By Renee Lewis / Al Jazeera America / Nov. 11, 2015
Student protests at the University of Missouri demonstrate that the Black Lives Matter civil rights movement sparked by the 2014 police shooting of black teenager Michael Brown continues to expand as it employs new strategies, rights experts said Wednesday.
Concerned Student 1950, a student protest group inspired by BLM that draws its name from the year the University of Missouri accepted its first black student, formed on campus last month in response to incidents of racist behavior. Protesters claimed victory on Monday with the resignation of university President Tim Wolfe, who protesters said long ignored racial slurs and bias on campus.
The Missouri action was not organized by the BLM network. But it falls under the wider BLM movement for civil rights, activists say.
Brown wasn’t the first black man to be shot and killed by police, Naomi Collier, an activist with Concerned Student 1950, told NPR, but his death was a catalyst that launched the BLM movement and protests nationwide like those seen at MU.
Mara Jacqueline Willaford, a co-founder of the Seattle chapter of BLM, agrees.
“It’s built off of a legacy of struggle, and I view myself and others as building a legacy for future generations,” she said, adding that the civil rights movement has existed continuously since the 1960s.
The BLM movement’s decentralized nature allows for organizational flexibility, as witnessed by the actions of Concerned Student 1950. But whether the energy of individual actions can be harnessed into a national agenda remains to be seen.
“Historically, movements have always maintained a tension between being centralized and decentralized. Centralized movements don’t grow, because they depend on the creativity and energy from letting people organize on their own in grass-roots efforts,” said Hahrie Han, a political science professor at the University of California at Santa Barbara.
BLM has united civil rights protest actions across the country and even internationally — from disrupting campaign events by Democratic candidates Bernie Sanders and Hillary Clinton to staging countless rallies against police brutality in the wake of Brown’s death in Ferguson, Missouri.
“The challenge is, how does the movement harness that into an actual power-building agenda?” Han said.
For some, BLM’s progress, despite its uncertain path, bears similarities to the civil rights movement of the 1950s and 1960s.
“Student protests are in response to great moral wrongs. That’s what happened at the University of Missouri. It’s happening with Black Lives Matter and the movement for global climate justice,” said Mark Rudd, who founded the Weathermen, a faction of Weather Underground, a radical 1960s protest group.
“These movements will grow and utilize a variety of strategies, including economic boycott and political organizing. When and how they will happen is anyone’s guess, but they are happening now, just as they did 50 years ago,” he said.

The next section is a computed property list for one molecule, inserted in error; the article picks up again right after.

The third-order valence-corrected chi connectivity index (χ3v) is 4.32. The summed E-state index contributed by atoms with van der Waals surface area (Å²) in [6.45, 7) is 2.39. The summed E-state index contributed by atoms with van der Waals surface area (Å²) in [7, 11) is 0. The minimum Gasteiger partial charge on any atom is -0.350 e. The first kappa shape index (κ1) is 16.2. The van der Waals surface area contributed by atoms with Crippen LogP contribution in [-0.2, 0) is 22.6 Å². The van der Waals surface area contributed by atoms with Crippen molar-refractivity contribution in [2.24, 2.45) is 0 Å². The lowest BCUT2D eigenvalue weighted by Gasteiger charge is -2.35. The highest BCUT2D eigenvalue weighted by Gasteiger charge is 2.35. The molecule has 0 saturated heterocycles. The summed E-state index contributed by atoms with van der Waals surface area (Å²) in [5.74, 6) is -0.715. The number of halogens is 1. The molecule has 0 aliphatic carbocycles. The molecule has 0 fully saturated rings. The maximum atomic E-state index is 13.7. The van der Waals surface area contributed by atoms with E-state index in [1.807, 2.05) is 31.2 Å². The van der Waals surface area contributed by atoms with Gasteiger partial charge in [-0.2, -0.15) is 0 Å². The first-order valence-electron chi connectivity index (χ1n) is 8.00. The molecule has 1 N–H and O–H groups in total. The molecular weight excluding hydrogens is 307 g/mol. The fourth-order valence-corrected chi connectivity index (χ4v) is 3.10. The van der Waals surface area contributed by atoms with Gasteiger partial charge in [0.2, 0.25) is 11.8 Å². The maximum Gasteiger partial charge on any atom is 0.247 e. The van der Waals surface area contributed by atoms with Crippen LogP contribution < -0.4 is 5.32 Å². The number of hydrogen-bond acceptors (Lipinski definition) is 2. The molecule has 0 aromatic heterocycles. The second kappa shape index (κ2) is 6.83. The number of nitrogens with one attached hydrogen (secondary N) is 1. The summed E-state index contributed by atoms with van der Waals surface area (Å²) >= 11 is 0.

Willaford pointed out that the politics of respectability played a role in how the Mizzou protests were received by the U.S. public, just as they did in the civil rights era, when leaders strategized about how to make their protests appear respectable so that white people would listen.
“A lot of people are uncomfortable with what really went down during the uprisings in Ferguson and Baltimore,” Willaford said, referring to events that many media outlets described as rioting. “But those same people who will opportunistically throw militants and hoodrats under the bus will rush to support these college students because they are seen as resisting the ‘right’ way.”
Civil rights actions in the 1960s began from the bottom up, said Han. Successful protests were mirrored across the country, and individual cells slowly began to collaborate. One example, she said, was black student sit-ins at diners, demanding integration. After their success, other black student groups began staging diner sit-ins nationwide.
“It’s really common in social movements to see people copy tactics, so do we expect to see student athletes boycott on other campuses? I can’t predict, but it’s not uncommon to see that copying across communities,” she said.
Once successful tactics catch on in different communities, the question becomes whether these separate actions will coalesce into a broader movement. Han said one marker of that development is the formation of coalitions among groups.
The Dreamers movement, which advocates for immigration reform, provides a modern example. The group began organizing in the mid-2000s, with groups coming together in their communities to stop the deportation of undocumented immigrants.
“They didn’t win all those actions, but that’s where they first experienced the power of collective action,” Han said. “The movement then spread across the country … and began developing relations with each other and coalescing into something that has more national impact.”
In 2012, President Barack Obama, in response to pressure from immigrant groups, instituted the Deferred Action for Childhood Arrivals program, which granted undocumented youths who entered the U.S. as children temporary permission to stay in the country.
Signs that MU protests could grow into a more substantial movement have already been seen. In the days since Wolfe’s resignation, students at other universities have voted to hold their own events highlighting racial issues. Peaceful marches and walkouts are planned or have been held at Yale University, Ithaca College and Smith College.
“What’s powerful about the University of Missouri and a lot of the other activities going around on campuses and communities is the development of a new generation of activists and leaders,” Han said.